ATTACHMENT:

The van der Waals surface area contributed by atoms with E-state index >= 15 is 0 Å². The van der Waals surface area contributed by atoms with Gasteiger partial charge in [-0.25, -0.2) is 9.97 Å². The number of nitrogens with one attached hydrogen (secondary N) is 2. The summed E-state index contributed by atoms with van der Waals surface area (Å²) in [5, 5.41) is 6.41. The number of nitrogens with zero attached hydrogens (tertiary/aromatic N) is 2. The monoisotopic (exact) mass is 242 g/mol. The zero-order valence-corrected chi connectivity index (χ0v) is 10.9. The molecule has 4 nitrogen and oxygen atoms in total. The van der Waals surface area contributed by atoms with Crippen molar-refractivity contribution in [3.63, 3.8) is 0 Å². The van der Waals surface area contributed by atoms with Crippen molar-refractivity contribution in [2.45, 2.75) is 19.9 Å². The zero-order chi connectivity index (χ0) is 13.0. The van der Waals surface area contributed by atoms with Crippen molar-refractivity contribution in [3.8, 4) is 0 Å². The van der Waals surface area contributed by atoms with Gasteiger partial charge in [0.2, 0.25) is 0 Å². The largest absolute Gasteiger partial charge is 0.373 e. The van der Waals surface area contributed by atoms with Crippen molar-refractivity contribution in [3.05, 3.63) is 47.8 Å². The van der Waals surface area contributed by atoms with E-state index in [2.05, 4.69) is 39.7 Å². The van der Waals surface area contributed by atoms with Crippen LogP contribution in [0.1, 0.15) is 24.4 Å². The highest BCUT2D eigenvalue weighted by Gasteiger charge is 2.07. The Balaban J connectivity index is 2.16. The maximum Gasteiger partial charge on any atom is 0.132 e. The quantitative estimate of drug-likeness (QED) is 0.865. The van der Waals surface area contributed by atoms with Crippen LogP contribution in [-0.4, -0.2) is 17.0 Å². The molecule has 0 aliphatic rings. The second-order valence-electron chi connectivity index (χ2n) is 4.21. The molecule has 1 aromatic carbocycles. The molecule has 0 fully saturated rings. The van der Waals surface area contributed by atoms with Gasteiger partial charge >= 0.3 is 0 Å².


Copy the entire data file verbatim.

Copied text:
The van der Waals surface area contributed by atoms with E-state index >= 15 is 0 Å². The van der Waals surface area contributed by atoms with Gasteiger partial charge in [-0.25, -0.2) is 9.97 Å². The number of nitrogens with one attached hydrogen (secondary N) is 2. The summed E-state index contributed by atoms with van der Waals surface area (Å²) in [5, 5.41) is 6.41. The number of nitrogens with zero attached hydrogens (tertiary/aromatic N) is 2. The monoisotopic (exact) mass is 242 g/mol. The zero-order valence-corrected chi connectivity index (χ0v) is 10.9. The molecule has 4 nitrogen and oxygen atoms in total. The van der Waals surface area contributed by atoms with Crippen molar-refractivity contribution in [3.63, 3.8) is 0 Å². The van der Waals surface area contributed by atoms with Crippen molar-refractivity contribution in [2.45, 2.75) is 19.9 Å². The zero-order chi connectivity index (χ0) is 13.0. The van der Waals surface area contributed by atoms with Crippen molar-refractivity contribution in [3.8, 4) is 0 Å². The van der Waals surface area contributed by atoms with Gasteiger partial charge in [0.2, 0.25) is 0 Å². The largest absolute Gasteiger partial charge is 0.373 e. The van der Waals surface area contributed by atoms with Crippen molar-refractivity contribution in [3.05, 3.63) is 47.8 Å². The van der Waals surface area contributed by atoms with E-state index in [2.05, 4.69) is 39.7 Å². The van der Waals surface area contributed by atoms with Crippen LogP contribution in [0.1, 0.15) is 24.4 Å². The highest BCUT2D eigenvalue weighted by Gasteiger charge is 2.07. The Balaban J connectivity index is 2.16. The maximum Gasteiger partial charge on any atom is 0.132 e. The quantitative estimate of drug-likeness (QED) is 0.865. The van der Waals surface area contributed by atoms with Crippen LogP contribution in [-0.4, -0.2) is 17.0 Å². The molecule has 0 aliphatic rings. The second-order valence-electron chi connectivity index (χ2n) is 4.21. The molecule has 1 aromatic carbocycles. The molecule has 0 fully saturated rings. The van der Waals surface area contributed by atoms with Gasteiger partial charge >= 0.3 is 0 Å².